“This day, we must declare our own Emancipation Proclamation. This day we must commit ourselves to make any sacrifice necessary to change Chicago. This day we must decide to fill up the jails of Chicago, if necessary, in order to end slums.”
-Dr. Martin Luther King, Jr.
Today, we celebrate the 93rd birthday of the late Rev. Dr. Martin Luther King, Jr. In this edition of the Our House D.C. Newsletter, we will reflect on King’s efforts to improve social and economic conditions for Blacks in the South and the forces that brought the civil rights movement to the North.
Housing was a crucial part of King’s vision for economic justice.
Unfortunately, 93 years after his birth, 50 years after he moved into a dilapidated Chicago apartment, and 53 years after his assassination, followed by the passage of the Fair Housing Act, King’s vision of equitable and fair housing remains unfulfilled.
King brings the movement to Chicago
In January 1966, King announced plans to bring his crusade for civil rights to Chicago, Illinois. Leaders of the Chicago Freedom Movement, a coalition of 44 civil rights organizations, invited King to Chicago to help bring attention to the racist and discriminatory practices impacting Blacks in the North, including education, employment, and housing.
Albert Raby, a Chicago school teacher, community activist, and leader of Chicago’s Coordinating Council of Community Organizations (CCCO), personally appealed to King for help and invited him to co-chair the Chicago Freedom Movement. King agreed, and on January 26, 1966, just 11 days after his 37th birthday, King captured national attention when he moved his family into a $90-a-month railroad apartment on Chicago’s West Side, 1550 South Hamlin Avenue, to protest living conditions.
A contributing writer to Chicago Magazine, David Bernstein recounted the period when King arrived in Chicago. In his article titled Martin Luther Ing Jr.’s 1966 Chicago Campaign, Bernstein wrote, “King had come to Chicago to make the city the next proving ground for his nonviolent revolution.”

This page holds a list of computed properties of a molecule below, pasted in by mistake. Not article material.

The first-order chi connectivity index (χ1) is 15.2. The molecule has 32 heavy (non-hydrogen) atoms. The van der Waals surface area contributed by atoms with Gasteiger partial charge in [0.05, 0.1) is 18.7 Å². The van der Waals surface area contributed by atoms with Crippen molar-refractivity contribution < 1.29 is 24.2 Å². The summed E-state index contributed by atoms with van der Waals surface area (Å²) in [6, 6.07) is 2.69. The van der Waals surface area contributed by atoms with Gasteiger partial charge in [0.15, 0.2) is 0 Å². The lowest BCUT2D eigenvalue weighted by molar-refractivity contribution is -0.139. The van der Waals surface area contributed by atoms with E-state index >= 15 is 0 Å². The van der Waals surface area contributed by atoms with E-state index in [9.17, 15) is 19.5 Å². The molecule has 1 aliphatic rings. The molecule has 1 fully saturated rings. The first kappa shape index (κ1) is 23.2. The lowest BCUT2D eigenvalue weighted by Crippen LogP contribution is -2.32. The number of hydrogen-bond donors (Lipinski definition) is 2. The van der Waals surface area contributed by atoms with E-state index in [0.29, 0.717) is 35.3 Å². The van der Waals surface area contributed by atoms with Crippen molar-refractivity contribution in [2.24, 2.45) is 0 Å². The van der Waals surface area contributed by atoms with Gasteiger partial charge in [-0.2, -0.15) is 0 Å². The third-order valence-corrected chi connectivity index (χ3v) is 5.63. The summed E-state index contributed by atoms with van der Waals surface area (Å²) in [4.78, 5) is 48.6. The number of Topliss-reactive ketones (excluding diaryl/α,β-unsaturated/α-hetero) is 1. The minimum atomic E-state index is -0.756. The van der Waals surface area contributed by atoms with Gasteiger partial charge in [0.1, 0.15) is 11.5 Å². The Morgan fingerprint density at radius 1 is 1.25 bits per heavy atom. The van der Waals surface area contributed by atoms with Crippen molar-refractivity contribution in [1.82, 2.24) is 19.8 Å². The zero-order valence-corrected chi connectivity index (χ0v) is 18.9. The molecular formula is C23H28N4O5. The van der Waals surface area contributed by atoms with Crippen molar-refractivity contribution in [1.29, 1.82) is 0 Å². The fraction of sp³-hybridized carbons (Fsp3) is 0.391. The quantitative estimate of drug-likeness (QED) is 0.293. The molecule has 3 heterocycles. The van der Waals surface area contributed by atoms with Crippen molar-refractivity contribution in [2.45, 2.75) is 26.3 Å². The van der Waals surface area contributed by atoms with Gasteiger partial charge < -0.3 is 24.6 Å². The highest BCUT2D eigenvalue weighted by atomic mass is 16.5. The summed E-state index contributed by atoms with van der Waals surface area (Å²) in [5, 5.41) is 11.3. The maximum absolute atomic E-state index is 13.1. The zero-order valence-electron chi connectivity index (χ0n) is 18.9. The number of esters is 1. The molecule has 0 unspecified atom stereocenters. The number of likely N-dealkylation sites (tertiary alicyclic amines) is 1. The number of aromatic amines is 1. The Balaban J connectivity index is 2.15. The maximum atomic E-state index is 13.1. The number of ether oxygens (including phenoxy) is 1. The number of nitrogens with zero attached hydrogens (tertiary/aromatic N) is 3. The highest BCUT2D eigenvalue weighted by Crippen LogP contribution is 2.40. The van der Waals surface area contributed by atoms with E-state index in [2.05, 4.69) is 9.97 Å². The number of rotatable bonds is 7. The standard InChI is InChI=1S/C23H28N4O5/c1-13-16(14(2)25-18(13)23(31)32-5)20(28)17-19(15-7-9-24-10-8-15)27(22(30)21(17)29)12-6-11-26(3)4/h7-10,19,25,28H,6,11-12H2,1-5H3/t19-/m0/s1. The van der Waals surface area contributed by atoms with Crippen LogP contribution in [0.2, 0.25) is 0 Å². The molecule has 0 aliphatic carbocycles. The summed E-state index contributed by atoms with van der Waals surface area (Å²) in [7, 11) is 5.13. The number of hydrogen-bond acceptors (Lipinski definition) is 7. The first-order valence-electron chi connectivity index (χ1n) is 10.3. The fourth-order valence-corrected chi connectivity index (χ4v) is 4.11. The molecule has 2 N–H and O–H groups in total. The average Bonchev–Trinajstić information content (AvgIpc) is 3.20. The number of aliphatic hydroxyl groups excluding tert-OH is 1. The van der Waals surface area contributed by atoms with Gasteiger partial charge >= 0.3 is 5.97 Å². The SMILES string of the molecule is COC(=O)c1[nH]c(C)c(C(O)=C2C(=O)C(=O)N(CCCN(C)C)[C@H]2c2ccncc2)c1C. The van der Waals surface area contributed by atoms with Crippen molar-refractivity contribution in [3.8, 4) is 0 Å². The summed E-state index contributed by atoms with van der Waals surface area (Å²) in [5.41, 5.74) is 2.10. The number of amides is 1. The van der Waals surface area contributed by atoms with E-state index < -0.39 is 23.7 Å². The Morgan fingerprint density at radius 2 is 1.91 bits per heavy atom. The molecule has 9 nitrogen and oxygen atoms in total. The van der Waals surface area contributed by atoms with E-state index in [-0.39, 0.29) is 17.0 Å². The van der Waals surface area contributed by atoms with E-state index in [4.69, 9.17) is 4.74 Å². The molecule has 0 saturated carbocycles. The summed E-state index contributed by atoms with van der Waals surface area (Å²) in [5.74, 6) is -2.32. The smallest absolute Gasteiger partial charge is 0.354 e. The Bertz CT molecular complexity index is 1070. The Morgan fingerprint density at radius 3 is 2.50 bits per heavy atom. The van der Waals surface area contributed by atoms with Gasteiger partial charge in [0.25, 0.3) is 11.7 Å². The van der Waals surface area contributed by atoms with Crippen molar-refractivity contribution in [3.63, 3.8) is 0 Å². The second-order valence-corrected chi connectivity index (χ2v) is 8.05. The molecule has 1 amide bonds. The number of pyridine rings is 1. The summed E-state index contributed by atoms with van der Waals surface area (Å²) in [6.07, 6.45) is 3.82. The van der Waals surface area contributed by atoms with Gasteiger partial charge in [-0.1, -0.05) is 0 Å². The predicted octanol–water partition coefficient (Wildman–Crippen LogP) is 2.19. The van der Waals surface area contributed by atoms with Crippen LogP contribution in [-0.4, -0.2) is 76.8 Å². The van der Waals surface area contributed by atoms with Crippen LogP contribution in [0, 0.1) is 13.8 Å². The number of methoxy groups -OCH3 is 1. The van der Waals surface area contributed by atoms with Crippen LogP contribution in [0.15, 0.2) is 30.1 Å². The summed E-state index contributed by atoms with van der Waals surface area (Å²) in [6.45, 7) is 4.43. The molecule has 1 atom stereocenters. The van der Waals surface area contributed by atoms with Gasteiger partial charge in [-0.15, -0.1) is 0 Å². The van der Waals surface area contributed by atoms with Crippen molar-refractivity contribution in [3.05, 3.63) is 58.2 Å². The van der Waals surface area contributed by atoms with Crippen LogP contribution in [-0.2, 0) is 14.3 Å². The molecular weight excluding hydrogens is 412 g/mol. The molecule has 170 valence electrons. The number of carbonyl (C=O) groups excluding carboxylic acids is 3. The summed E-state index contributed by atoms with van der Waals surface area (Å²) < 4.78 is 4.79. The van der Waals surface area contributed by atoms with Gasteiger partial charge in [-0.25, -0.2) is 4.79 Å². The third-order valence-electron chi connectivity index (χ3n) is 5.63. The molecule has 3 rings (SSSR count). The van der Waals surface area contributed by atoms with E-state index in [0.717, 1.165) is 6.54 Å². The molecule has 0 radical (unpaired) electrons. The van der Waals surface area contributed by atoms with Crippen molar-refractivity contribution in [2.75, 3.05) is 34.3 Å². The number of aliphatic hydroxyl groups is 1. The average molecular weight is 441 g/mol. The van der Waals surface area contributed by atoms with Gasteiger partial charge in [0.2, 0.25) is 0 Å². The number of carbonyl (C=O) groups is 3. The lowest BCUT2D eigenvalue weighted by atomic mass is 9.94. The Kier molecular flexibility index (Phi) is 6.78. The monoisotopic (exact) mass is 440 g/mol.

“In the South,” Bernstein noted, “King and his followers had taken on Jim Crow segregation at lunch counters, on buses, and in voting booths; in the North, his crusade, called the Chicago Freedom Movement, would confront a less overt but equally insidious injustice: namely, the discriminatory and duplicitous real estate practices, such as steering, redlining, and panic peddling, that kept Blacks boxed inside big-city ghettos.
“If we can break the system in Chicago, it can be broken any place in the country,” King declared at a summit of community organizations in 1965.
In her memoir, “My Life with Martin Luther King, Jr.,” Coretta Scott King recalls the family’s moving day into the Chicago apartment they would call home. “Our apartment was on the third floor of a dingy building, which had no lights in the hall, only one dim bulb at the head of the stairs … As we walked in … the smell of urine was overpowering. We were told that this was because the door was always open, and the drunks came in off the streets to use the hallway as a toilet.”
King faces Northern resistance
Indeed, by moving north and concerning himself with housing, equality, and employment, the civil rights movement began to encounter increased resistance.
Chicago Mayor Richard J. Daley considered King an outsider and initially denounced King’s efforts.
“Dr. King is very sincere in what he is trying to do. Maybe at times, he doesn’t have all the facts on the local situation. After all, he is a resident of another city. He admitted himself that they have the same problems in Atlanta.”
In reality, Daley wanted the city to remain segregated in order to keep its white citizens from fleeing to the suburbs.
Throughout the spring and summer of 1966, King held numerous rallies and marches to highlight housing conditions in Chicago, including in predominantly White neighborhoods, where he and the marchers encountered physical and verbal hostilities. White men and women lined the streets carrying signs calling on their followers to “Join the White Revolution” and “We Worked Hard for What We Got.” They hollered chants, including, “Two, four, six, eighth, we don’t want to integrate!”
On July 10th, also known as Freedom Sunday, 30,000 people packed Soldier Field in 98-degree sweltering heat to hear King speak to city housing conditions. From Soldier Field, they marched with King to City Hall and looked on and cheered as he tacked a notice to the door demanding housing reforms.
Late that summer, on August 5, protestors marched with King in Gage Park. The protest turned violent, and King was struck in the head by a rock thrown by a group of hecklers. When asked by a reporter if he was surprised by the welcome by residents, King said, “Oh yes, it’s definitely a very closed society, and we’re going to make it an open society. And, we feel we have to do it this way in order to bring the evil out into the open so that this community will be forced to deal with it.”